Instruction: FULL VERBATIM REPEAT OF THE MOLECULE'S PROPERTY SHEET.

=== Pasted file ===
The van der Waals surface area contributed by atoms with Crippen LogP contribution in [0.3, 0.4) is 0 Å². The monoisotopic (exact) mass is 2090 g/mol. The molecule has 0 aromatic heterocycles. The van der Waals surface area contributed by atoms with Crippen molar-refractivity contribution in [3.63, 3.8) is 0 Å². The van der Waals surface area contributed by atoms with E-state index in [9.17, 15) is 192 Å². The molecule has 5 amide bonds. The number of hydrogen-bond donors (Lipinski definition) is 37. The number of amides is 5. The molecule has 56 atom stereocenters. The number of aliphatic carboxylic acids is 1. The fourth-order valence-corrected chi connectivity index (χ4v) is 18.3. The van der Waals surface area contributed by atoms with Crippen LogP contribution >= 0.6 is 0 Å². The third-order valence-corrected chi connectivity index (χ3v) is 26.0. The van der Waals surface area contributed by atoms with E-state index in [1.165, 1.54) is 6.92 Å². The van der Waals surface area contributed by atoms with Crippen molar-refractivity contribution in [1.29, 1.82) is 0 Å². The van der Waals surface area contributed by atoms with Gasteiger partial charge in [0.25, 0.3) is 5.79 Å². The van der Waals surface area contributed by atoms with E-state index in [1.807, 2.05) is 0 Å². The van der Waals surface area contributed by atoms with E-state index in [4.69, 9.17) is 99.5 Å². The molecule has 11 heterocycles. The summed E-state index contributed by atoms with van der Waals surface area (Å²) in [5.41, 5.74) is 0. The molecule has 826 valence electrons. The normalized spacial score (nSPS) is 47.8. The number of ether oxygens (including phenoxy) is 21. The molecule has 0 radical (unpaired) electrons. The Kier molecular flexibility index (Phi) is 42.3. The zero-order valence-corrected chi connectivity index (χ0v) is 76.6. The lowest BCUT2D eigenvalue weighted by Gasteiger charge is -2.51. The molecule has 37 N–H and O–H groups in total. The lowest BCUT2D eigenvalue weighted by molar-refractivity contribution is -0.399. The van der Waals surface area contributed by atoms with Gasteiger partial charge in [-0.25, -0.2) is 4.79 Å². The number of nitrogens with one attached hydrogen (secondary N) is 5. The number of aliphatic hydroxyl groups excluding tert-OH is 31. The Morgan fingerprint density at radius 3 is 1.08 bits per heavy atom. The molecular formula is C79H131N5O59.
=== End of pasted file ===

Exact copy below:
The van der Waals surface area contributed by atoms with Crippen LogP contribution in [0.3, 0.4) is 0 Å². The monoisotopic (exact) mass is 2090 g/mol. The molecule has 0 aromatic heterocycles. The van der Waals surface area contributed by atoms with Crippen molar-refractivity contribution in [3.63, 3.8) is 0 Å². The van der Waals surface area contributed by atoms with E-state index in [9.17, 15) is 192 Å². The molecule has 5 amide bonds. The number of hydrogen-bond donors (Lipinski definition) is 37. The number of amides is 5. The molecule has 56 atom stereocenters. The number of aliphatic carboxylic acids is 1. The fourth-order valence-corrected chi connectivity index (χ4v) is 18.3. The van der Waals surface area contributed by atoms with Crippen LogP contribution >= 0.6 is 0 Å². The third-order valence-corrected chi connectivity index (χ3v) is 26.0. The van der Waals surface area contributed by atoms with E-state index in [1.165, 1.54) is 6.92 Å². The van der Waals surface area contributed by atoms with Crippen molar-refractivity contribution in [1.29, 1.82) is 0 Å². The van der Waals surface area contributed by atoms with Gasteiger partial charge in [0.25, 0.3) is 5.79 Å². The van der Waals surface area contributed by atoms with E-state index in [1.807, 2.05) is 0 Å². The van der Waals surface area contributed by atoms with E-state index in [4.69, 9.17) is 99.5 Å². The molecule has 11 heterocycles. The summed E-state index contributed by atoms with van der Waals surface area (Å²) in [5.41, 5.74) is 0. The molecule has 826 valence electrons. The normalized spacial score (nSPS) is 47.8. The number of ether oxygens (including phenoxy) is 21. The molecule has 0 radical (unpaired) electrons. The Kier molecular flexibility index (Phi) is 42.3. The zero-order valence-corrected chi connectivity index (χ0v) is 76.6. The lowest BCUT2D eigenvalue weighted by Gasteiger charge is -2.51. The molecule has 37 N–H and O–H groups in total. The lowest BCUT2D eigenvalue weighted by molar-refractivity contribution is -0.399. The van der Waals surface area contributed by atoms with Gasteiger partial charge in [-0.25, -0.2) is 4.79 Å². The number of nitrogens with one attached hydrogen (secondary N) is 5. The number of aliphatic hydroxyl groups excluding tert-OH is 31. The Morgan fingerprint density at radius 3 is 1.08 bits per heavy atom. The molecular formula is C79H131N5O59.